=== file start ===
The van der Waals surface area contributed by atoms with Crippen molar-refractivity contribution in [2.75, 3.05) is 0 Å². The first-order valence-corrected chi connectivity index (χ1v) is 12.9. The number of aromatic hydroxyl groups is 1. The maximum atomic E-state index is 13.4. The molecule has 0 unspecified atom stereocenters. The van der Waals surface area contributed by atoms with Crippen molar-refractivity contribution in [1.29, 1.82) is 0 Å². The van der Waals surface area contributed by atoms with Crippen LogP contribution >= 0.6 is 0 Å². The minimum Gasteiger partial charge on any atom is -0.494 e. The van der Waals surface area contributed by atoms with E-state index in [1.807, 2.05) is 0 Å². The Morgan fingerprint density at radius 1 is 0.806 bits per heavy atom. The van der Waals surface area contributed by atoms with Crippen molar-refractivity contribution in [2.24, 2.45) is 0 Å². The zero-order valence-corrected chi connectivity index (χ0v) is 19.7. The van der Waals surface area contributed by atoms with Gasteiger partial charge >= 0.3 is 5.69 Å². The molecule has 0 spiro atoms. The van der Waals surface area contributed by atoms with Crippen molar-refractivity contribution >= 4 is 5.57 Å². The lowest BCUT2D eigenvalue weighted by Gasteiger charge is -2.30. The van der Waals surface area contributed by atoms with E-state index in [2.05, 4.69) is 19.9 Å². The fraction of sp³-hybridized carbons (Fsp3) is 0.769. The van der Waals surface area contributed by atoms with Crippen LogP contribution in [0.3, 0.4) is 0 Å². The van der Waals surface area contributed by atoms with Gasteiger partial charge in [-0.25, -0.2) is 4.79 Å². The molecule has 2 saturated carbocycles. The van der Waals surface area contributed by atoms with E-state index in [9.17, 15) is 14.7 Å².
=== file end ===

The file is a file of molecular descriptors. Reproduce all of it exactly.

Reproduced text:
The van der Waals surface area contributed by atoms with Crippen molar-refractivity contribution in [2.75, 3.05) is 0 Å². The first-order valence-corrected chi connectivity index (χ1v) is 12.9. The number of aromatic hydroxyl groups is 1. The maximum atomic E-state index is 13.4. The molecule has 0 unspecified atom stereocenters. The van der Waals surface area contributed by atoms with Crippen molar-refractivity contribution in [1.29, 1.82) is 0 Å². The van der Waals surface area contributed by atoms with Crippen LogP contribution >= 0.6 is 0 Å². The minimum Gasteiger partial charge on any atom is -0.494 e. The van der Waals surface area contributed by atoms with E-state index in [1.807, 2.05) is 0 Å². The Morgan fingerprint density at radius 1 is 0.806 bits per heavy atom. The van der Waals surface area contributed by atoms with Crippen molar-refractivity contribution in [2.24, 2.45) is 0 Å². The zero-order valence-corrected chi connectivity index (χ0v) is 19.7. The van der Waals surface area contributed by atoms with Gasteiger partial charge >= 0.3 is 5.69 Å². The molecule has 0 spiro atoms. The van der Waals surface area contributed by atoms with Crippen molar-refractivity contribution >= 4 is 5.57 Å². The lowest BCUT2D eigenvalue weighted by Gasteiger charge is -2.30. The van der Waals surface area contributed by atoms with E-state index in [2.05, 4.69) is 19.9 Å². The fraction of sp³-hybridized carbons (Fsp3) is 0.769. The van der Waals surface area contributed by atoms with Crippen LogP contribution in [0.3, 0.4) is 0 Å². The van der Waals surface area contributed by atoms with Gasteiger partial charge in [-0.25, -0.2) is 4.79 Å². The molecule has 2 saturated carbocycles. The van der Waals surface area contributed by atoms with E-state index in [9.17, 15) is 14.7 Å².